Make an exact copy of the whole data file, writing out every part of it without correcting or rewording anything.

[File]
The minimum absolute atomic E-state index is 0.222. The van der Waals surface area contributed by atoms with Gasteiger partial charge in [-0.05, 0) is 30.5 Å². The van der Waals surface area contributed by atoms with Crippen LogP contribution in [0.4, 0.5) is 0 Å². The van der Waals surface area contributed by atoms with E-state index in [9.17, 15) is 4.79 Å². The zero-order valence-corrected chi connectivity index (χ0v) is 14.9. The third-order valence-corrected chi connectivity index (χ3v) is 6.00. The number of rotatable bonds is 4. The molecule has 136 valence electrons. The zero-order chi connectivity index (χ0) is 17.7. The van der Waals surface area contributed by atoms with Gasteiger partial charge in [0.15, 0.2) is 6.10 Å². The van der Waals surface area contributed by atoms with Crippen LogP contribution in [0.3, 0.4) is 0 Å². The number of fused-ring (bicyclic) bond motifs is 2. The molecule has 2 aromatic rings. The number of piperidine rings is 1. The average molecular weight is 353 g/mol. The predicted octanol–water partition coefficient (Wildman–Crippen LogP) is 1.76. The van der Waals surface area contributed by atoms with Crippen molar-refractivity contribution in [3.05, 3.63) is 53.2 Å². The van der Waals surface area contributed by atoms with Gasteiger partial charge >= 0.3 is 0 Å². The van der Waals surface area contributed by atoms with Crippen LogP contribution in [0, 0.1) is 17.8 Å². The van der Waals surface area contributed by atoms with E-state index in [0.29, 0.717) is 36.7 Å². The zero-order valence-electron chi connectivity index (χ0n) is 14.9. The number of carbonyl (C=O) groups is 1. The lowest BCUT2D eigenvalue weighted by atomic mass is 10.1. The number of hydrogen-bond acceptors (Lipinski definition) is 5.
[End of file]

The minimum absolute atomic E-state index is 0.222. The van der Waals surface area contributed by atoms with Gasteiger partial charge in [-0.05, 0) is 30.5 Å². The van der Waals surface area contributed by atoms with Crippen LogP contribution in [0.4, 0.5) is 0 Å². The van der Waals surface area contributed by atoms with E-state index in [9.17, 15) is 4.79 Å². The zero-order valence-corrected chi connectivity index (χ0v) is 14.9. The third-order valence-corrected chi connectivity index (χ3v) is 6.00. The number of rotatable bonds is 4. The molecule has 136 valence electrons. The zero-order chi connectivity index (χ0) is 17.7. The van der Waals surface area contributed by atoms with Gasteiger partial charge in [0.15, 0.2) is 6.10 Å². The van der Waals surface area contributed by atoms with Crippen LogP contribution in [0.3, 0.4) is 0 Å². The number of fused-ring (bicyclic) bond motifs is 2. The molecule has 2 aromatic rings. The number of piperidine rings is 1. The average molecular weight is 353 g/mol. The predicted octanol–water partition coefficient (Wildman–Crippen LogP) is 1.76. The van der Waals surface area contributed by atoms with Crippen molar-refractivity contribution in [3.05, 3.63) is 53.2 Å². The van der Waals surface area contributed by atoms with Gasteiger partial charge >= 0.3 is 0 Å². The van der Waals surface area contributed by atoms with Crippen LogP contribution in [0, 0.1) is 17.8 Å². The van der Waals surface area contributed by atoms with E-state index in [0.29, 0.717) is 36.7 Å². The zero-order valence-electron chi connectivity index (χ0n) is 14.9. The number of carbonyl (C=O) groups is 1. The lowest BCUT2D eigenvalue weighted by atomic mass is 10.1. The number of hydrogen-bond acceptors (Lipinski definition) is 5.